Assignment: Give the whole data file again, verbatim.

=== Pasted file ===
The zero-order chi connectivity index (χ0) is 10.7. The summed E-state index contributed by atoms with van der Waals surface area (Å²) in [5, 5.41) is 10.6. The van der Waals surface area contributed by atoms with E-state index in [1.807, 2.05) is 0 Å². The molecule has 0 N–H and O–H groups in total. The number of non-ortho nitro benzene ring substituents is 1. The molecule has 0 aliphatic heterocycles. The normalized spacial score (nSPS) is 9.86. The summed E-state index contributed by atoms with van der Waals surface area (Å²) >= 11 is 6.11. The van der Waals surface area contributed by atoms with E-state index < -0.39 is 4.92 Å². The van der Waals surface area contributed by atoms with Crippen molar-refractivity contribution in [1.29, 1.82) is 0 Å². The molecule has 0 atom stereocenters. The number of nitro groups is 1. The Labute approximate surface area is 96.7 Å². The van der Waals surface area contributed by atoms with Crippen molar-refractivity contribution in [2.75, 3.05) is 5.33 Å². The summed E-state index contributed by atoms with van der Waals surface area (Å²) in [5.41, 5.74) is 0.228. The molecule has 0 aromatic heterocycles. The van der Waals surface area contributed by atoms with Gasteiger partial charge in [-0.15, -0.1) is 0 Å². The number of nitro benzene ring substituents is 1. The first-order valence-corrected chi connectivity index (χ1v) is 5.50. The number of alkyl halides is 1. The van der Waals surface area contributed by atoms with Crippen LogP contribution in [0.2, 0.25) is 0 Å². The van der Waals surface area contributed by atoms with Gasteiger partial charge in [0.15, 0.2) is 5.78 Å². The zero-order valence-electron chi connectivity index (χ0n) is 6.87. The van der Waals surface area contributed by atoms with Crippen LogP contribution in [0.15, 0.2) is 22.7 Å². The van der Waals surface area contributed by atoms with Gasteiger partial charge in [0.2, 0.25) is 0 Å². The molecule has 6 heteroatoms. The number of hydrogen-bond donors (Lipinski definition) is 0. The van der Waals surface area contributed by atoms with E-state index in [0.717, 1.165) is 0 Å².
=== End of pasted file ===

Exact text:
The zero-order chi connectivity index (χ0) is 10.7. The summed E-state index contributed by atoms with van der Waals surface area (Å²) in [5, 5.41) is 10.6. The van der Waals surface area contributed by atoms with E-state index in [1.807, 2.05) is 0 Å². The molecule has 0 N–H and O–H groups in total. The number of non-ortho nitro benzene ring substituents is 1. The molecule has 0 aliphatic heterocycles. The normalized spacial score (nSPS) is 9.86. The summed E-state index contributed by atoms with van der Waals surface area (Å²) >= 11 is 6.11. The van der Waals surface area contributed by atoms with E-state index < -0.39 is 4.92 Å². The van der Waals surface area contributed by atoms with Crippen molar-refractivity contribution in [1.29, 1.82) is 0 Å². The molecule has 0 atom stereocenters. The number of nitro groups is 1. The Labute approximate surface area is 96.7 Å². The van der Waals surface area contributed by atoms with Crippen molar-refractivity contribution in [2.75, 3.05) is 5.33 Å². The summed E-state index contributed by atoms with van der Waals surface area (Å²) in [5.41, 5.74) is 0.228. The molecule has 0 aromatic heterocycles. The van der Waals surface area contributed by atoms with Gasteiger partial charge in [-0.15, -0.1) is 0 Å². The number of nitro benzene ring substituents is 1. The first-order valence-corrected chi connectivity index (χ1v) is 5.50. The number of alkyl halides is 1. The van der Waals surface area contributed by atoms with Crippen LogP contribution in [0.2, 0.25) is 0 Å². The van der Waals surface area contributed by atoms with Gasteiger partial charge in [0.15, 0.2) is 5.78 Å². The zero-order valence-electron chi connectivity index (χ0n) is 6.87. The van der Waals surface area contributed by atoms with Crippen LogP contribution in [0.15, 0.2) is 22.7 Å². The van der Waals surface area contributed by atoms with Gasteiger partial charge in [0.2, 0.25) is 0 Å². The molecule has 6 heteroatoms. The number of hydrogen-bond donors (Lipinski definition) is 0. The van der Waals surface area contributed by atoms with E-state index in [0.717, 1.165) is 0 Å².